A white woman holds a #WeCantBreathe sign at a protest against racism and police brutality on Saturday in Berlin. | Maja Hitij/Getty Images
Published 06/09/2020 | Reading Time 5 min 30 sec
By Seth White, Junior Writer and Summer Intern
America is in one of the most ominous places presently. We Black Americans are facing a pandemic and continued police brutality. We protest with thousands of people in a single area at a time, as if we have seemingly forgotten that Covid-19 isn’t still infecting people. But we Black Americans have had enough. We are tired of America sweeping our afflictions caused by centuries of oppression under the rug.
We have fought, struggled, and bleed to be treated equally, and we have yet to arrive at the mountain top — the place Dr. Martin Luther King, Jr. called the promised land. Millions of Black Americans have died just to get a meager portion of what White Americans have.
In America, as a young Black man, I feel as though I automatically have a target on your back every time I leave my home. And for what? Racism? We have done nothing to deserve the type of ill-treatment white Americans have subjected us to.
The only reason the majority of Whites have posted on social media and have stood with Blacks recently is because it is becoming a trend, the popular thing to do.
These last couple of months have changed the way people see reality. And that may be a good thing. Without big-name Black celebrities and social media platforms, saturating the airways, most Americans would have remained clueless as to what is actually happening in our society.
Black Americans have been enduring racism for years, but somehow the broader American community has remained clueless — until this point — to the fact that America really isn’t that great for everyone. It is not as jolly as it seems to be.
Is this current protesting period in American history a trend for White people? Because if you scroll through Instagram Facebook, Snapchat and Twitter, the only thing you’ll see is the romanticization of White Americans’ posts that Black Lives Matter and police brutality or #georgefloyd, coupled with likes and hearts. Likes our pain and suffering is some kind of popularity contest.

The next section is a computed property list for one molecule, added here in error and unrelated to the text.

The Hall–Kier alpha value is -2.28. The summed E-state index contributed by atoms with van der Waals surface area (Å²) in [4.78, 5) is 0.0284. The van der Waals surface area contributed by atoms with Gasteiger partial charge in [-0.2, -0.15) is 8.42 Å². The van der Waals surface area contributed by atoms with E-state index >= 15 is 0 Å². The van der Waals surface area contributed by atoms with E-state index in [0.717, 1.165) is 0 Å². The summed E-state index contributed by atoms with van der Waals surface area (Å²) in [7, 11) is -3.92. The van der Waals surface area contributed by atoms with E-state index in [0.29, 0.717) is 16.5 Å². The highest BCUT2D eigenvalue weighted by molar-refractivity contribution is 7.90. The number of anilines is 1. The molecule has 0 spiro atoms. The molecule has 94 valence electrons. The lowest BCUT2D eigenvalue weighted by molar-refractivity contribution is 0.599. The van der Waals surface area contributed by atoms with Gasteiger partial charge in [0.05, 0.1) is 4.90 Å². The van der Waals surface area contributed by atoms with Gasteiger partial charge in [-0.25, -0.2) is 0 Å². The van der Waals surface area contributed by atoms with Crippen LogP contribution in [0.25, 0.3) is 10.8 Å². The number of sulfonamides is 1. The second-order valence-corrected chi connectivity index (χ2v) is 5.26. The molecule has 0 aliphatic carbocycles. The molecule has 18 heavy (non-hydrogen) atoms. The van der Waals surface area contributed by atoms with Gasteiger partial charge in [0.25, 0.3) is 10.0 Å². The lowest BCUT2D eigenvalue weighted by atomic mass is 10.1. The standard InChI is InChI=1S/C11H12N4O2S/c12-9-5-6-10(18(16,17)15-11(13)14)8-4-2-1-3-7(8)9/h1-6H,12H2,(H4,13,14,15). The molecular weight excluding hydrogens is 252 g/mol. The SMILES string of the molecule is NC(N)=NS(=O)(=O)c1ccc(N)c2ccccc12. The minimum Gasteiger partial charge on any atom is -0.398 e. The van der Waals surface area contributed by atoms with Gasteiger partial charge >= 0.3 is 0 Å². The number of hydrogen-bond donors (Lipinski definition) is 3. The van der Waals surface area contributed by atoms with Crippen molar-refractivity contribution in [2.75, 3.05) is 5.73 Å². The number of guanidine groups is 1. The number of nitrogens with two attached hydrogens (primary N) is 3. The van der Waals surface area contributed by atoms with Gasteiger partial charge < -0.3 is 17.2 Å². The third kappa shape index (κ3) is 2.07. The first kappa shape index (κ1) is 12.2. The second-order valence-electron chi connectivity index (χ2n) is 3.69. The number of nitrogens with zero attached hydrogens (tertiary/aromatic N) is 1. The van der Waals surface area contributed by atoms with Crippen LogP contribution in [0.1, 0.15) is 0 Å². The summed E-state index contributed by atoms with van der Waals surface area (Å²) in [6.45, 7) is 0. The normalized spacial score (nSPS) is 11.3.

Imagine if this trend did not exist, where would we be right now? The truth is we would be in the exact position. For some reason, some police officers find amusement in hearing us say, “I can’t breathe” and then apply more pressure. If this didn’t happen to George Floyd, it would eventually happen to someone else. And I think it will still happen to someone else because America is still racist.
America needed this so-called great awakening.
We are desperate for true leadership, solutions and change. It’s just sad that it took another public killing of someone who could have been my father, my brothers or me for Americans to finally wake up and realize that America isn’t so great for Black people.
What will it take for us to be looked at the same? What will it take for us to get this target off our back? What will it take to finally make progress
in this country? What will it take for us to have peace and not constantly have in our minds that we may die today? What will it take for someone to step up and realize this can’t continue. Tell me, what will it take?
Most people would prefer to skip 2020 and go into 2021, so they can forget how bad this year was. Well, I say, No!
The bandage of racism needed to be ripped off because the wound beneath never healed. Our souls needed to be confronted with the truth. Now our hearts need to be healed and changed forever because racism has no place in America.
The snatching of the bandaid is the only way we can get past our horrible history that lingers in the present so we can begin to come together. That’s when I’ll know this isn’t just a trend for White people.
Sadly, America is still governed by old White people that want to see America stay the same. That’s where we come in, we need to vote and really start to do our jobs so we can make a difference.
Seth White is a Booker T. Washington high school student who has been civically engaged in his community on multiple occasions, including speaking at Tulsa City Council. Seth is an advocate for police reform and equal rights. He plans to pursue a business degree at Oregon State University.
Categories: Race in America